Mortal Kombat 11 Review

By Kevin Tavore,
Surely everyone remembers Mortal Kombat growing up. For me, I have fond memories of my mother expressly forbidding me from playing it; but as any good boy would I went to friends who had it and played anyway. It was bloody and it was exciting. I fought in the tower and almost always lost early on, but the ninjas and cool fatalities made every victory sweet and memorable. As I grew older, I fell out of love with fighting games and I'll admit, I haven't played Mortal Kombat since it was on the Genesis; but I haven't forgotten those memories and so I looked forward to Mortal Kombat 11 with excitement. The end result is a game that feels just like I remembered it with a dash of a modern gameplay. In other words, it was just what I hoped it would be.

MK 11 Cover Art

The story brings a fresh plot to the series, but it carries the same spirit of absurdity it's long been known for. Right at the outset of Mortal Kombat 11, a goddess gets angry another god was killed in the previous game and so she merges past and present and begins to hatch an evil scheme to restart time. It's completely ridiculous and is quite obviously used as a remedy to the fact that tons of the series' main characters had been killed (and then resurrected and turned into villains) in recent games. It should have been terrible, but the story ends up being fun to follow and thrilling at the end so long as you recognize that this is a popcorn action flick, not Casa Blanca.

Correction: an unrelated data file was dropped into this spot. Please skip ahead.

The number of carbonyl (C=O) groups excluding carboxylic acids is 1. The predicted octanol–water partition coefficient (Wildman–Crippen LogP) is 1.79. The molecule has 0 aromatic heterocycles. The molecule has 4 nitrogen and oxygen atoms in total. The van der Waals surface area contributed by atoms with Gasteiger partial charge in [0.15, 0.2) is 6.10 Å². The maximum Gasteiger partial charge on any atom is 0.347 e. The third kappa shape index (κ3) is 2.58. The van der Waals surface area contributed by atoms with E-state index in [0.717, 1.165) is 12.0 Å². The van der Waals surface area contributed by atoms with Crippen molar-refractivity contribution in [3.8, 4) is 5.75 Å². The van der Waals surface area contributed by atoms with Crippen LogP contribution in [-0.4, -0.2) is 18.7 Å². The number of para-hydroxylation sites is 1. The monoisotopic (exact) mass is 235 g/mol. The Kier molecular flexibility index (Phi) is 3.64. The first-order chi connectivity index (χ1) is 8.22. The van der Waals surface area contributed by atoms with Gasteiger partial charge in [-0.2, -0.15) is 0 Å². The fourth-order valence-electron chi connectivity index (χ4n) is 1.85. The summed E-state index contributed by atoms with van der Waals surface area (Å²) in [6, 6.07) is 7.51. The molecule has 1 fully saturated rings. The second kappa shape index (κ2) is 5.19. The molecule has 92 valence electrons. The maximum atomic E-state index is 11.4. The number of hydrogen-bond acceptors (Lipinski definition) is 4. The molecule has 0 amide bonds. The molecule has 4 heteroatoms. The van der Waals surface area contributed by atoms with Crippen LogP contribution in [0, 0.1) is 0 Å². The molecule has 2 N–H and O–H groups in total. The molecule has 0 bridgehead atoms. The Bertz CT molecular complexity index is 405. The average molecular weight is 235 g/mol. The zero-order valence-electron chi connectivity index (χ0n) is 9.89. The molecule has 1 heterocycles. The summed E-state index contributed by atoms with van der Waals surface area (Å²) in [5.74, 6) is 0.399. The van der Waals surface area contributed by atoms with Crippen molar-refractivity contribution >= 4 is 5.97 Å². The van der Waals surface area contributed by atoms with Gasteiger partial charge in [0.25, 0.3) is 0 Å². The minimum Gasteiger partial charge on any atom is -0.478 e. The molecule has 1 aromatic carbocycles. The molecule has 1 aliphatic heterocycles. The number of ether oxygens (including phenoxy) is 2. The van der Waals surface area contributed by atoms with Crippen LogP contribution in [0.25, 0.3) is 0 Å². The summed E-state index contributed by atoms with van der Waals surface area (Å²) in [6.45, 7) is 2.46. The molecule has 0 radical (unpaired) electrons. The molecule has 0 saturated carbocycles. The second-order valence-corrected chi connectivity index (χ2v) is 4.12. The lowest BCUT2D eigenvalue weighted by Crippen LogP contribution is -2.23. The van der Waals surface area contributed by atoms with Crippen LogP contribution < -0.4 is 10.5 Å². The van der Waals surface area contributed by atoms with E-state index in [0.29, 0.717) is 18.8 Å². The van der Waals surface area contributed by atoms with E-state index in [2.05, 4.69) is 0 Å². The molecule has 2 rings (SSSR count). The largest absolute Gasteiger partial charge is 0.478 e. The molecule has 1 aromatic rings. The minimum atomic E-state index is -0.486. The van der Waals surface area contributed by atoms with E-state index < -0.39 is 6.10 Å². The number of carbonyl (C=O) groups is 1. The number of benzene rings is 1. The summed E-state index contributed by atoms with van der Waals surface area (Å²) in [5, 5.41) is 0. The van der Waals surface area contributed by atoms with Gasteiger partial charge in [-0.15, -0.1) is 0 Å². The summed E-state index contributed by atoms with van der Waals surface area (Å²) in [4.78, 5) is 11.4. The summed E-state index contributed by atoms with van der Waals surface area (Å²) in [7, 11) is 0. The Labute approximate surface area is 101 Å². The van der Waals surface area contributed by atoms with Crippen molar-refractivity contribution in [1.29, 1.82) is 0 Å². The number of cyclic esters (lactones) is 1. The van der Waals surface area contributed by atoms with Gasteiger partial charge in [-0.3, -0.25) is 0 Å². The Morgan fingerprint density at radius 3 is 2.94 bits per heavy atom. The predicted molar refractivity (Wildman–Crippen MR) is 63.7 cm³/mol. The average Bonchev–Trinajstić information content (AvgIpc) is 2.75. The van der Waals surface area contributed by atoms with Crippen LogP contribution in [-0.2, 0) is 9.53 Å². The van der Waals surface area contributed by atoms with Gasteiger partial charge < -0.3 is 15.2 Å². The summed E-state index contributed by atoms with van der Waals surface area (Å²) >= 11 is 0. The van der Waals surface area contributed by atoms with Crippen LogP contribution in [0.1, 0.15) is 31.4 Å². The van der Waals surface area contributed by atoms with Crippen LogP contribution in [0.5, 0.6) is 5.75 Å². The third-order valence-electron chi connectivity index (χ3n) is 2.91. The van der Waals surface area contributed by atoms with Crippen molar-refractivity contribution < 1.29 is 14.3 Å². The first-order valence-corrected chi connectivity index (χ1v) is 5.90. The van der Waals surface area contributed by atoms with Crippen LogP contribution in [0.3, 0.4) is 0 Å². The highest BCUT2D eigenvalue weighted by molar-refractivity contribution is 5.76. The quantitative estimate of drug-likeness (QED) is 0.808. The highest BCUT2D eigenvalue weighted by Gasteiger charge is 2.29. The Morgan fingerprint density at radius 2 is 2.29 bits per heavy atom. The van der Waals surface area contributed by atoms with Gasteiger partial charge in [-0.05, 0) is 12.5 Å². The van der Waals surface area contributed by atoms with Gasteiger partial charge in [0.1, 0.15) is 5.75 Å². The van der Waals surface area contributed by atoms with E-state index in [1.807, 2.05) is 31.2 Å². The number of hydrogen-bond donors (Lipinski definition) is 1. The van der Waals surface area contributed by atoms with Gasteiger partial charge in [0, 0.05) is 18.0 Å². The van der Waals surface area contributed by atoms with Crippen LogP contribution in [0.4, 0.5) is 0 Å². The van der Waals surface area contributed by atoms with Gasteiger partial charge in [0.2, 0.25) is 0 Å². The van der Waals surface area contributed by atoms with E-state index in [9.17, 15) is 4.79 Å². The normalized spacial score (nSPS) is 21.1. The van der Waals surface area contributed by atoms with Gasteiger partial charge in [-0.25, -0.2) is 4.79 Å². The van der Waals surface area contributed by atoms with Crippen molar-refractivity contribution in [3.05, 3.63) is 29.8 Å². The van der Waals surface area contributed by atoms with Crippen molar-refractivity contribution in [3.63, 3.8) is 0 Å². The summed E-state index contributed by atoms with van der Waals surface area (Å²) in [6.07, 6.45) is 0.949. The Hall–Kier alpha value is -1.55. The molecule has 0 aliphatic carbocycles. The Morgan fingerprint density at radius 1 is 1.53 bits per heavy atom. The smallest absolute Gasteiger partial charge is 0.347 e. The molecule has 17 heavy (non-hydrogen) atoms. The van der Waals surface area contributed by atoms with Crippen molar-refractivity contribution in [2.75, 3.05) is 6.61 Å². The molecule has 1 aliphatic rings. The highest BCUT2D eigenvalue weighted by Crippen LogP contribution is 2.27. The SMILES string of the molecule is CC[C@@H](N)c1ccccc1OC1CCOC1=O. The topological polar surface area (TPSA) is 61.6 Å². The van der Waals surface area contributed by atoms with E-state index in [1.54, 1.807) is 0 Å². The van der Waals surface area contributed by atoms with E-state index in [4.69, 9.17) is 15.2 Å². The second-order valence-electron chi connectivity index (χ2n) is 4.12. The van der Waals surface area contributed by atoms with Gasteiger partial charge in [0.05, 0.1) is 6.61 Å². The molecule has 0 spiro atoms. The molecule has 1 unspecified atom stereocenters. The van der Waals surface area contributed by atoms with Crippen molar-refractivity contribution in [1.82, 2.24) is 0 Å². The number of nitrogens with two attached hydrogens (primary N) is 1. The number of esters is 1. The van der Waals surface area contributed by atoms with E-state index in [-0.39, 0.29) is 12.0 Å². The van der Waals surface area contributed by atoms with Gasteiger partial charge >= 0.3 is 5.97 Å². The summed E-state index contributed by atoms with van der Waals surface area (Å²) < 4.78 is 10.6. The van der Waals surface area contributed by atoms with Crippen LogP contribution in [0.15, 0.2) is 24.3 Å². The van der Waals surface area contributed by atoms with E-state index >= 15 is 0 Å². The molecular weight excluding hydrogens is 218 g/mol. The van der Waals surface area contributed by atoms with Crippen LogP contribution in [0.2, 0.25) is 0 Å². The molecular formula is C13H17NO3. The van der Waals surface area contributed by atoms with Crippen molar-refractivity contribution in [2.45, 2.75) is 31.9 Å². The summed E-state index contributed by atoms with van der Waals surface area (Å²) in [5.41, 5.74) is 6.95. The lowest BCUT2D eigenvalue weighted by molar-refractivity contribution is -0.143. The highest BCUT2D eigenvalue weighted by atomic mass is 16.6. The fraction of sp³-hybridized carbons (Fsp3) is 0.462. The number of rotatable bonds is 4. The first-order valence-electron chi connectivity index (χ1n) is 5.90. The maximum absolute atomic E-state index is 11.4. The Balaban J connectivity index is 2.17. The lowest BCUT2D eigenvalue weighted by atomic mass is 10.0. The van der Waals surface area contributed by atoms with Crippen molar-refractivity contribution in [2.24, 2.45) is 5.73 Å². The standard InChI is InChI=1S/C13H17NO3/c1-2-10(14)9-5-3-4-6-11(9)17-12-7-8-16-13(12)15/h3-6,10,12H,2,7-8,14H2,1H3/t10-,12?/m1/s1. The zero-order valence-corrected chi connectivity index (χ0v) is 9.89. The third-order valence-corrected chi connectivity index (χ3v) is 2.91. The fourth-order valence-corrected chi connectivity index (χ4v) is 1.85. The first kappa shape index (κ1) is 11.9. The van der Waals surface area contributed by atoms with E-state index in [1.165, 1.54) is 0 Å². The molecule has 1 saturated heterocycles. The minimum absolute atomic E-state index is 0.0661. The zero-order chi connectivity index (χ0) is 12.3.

I admit I often struggle at fighting games. There's something about long combos and frame-perfect blocks and interrupts that makes the entire genre give me frequent headaches. Even button mashing doesn't do much for me, so I approached Mortal Kombat 11 with an expectation that it might be impenetrable for me. Luckily, it wasn't. Mortal Kombat 11 starts you off with a great and deep tutorial where you can learn all the basics and, eventually, a lot of the more complicated stuff as well. I sat down with the tutorial and tried to learn — and learn I did but only with a lot of practice. I'm still a novice, but I found a way to learn enough to have fun.